Seven Coptic pilgrims die in Jihadi bus ambush in Minya; Catholics offer their condolences

Islamist gunmen attack a bus carrying pilgrims in a desert area south of the capital. Coptic sources say ten died, but the toll could get higher. For Catholic Church spokesman, the militants acted out of revenge, raising fear of a new wave of attacks.

Cairo (AsiaNews) – Egypt’s Copts are once again the target of Islamic militants. Today a bus carrying Christians pilgrims was ambushed on their way to a monastery in a remote desert area south of the capital, Cairo, killing at least seven and wounding 12, the Interior Ministry said.

A spokesman for Orthodox Coptic Church, Bouls Halim, said that the death toll was likely to rise. Other unconfirmed Christian sources in Minya, where the incident occurred, said that ten people were killed.

No group has yet to claim responsibility for the attack, but the incident has all the hallmarks of the Islamic State (IS) group.

IS cells have been operating in the region in question for some times. They have also clashed with Egyptian security forces in the Sinai Peninsula and in the desert along the border with Libya.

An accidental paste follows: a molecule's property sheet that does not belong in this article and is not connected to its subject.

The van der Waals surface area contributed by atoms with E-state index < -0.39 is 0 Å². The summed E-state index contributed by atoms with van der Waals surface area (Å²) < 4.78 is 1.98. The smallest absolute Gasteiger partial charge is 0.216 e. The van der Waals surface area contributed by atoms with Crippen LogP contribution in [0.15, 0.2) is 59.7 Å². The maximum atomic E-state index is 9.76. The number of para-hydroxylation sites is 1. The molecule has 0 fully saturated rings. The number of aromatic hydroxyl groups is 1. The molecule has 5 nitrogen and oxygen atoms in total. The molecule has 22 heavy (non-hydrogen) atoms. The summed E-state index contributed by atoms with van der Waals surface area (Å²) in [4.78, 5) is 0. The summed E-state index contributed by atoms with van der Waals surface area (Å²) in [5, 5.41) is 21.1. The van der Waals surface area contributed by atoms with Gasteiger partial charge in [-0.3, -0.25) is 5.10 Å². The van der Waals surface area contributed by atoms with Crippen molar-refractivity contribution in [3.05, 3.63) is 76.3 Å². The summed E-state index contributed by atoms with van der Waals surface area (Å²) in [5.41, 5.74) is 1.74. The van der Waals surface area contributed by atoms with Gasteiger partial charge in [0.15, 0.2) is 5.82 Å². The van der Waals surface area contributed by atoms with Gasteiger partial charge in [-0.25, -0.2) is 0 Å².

Speaking to AsiaNews, Fr Rafic Greiche, spokesperson for the Egyptian Catholic Church, expressed "solidarity and condolences to the Copts, our brothers in Christ".

The "painful event" did not touch only "Christians, but also many Muslims" who are peaceful and opposed to jihadi violence.

According to the Christian cleric, "the attack could be the Jihadis’ response " to the World Youth Forum (WYF) scheduled for 3-6 November in Sharm el Sheikh.

"Not being able to hit the WYF because of the imposing security measures, the militants decided to hit a soft and simpler target."

A year and a half ago, jihadis "hit the same target with the same means. This is the second time this happens and it is likely that they acted out of revenge".

In a country of almost 95 million people with a large Muslim majority, Copts are a substantial minority of around 10 per cent of the total population.

Many now fear that this incident might be the beginning of a new wave of violence. In 2016 and 2017, a series of deadly attacks took place, some against Christians.

A few weeks ago, a military court sentenced 17 people to death in connection with this violence.

The violent escalation almost jeopardised Pope Francis’s apostolic trip to Egypt in April 2017. However, the pontiff was able to visit the country and meet Egyptian President Abel al-Sisi and the Grand Imam of al-Azhar Ahmad al-Tayeb as well as celebrate Mass in front of tens of thousands of faithful.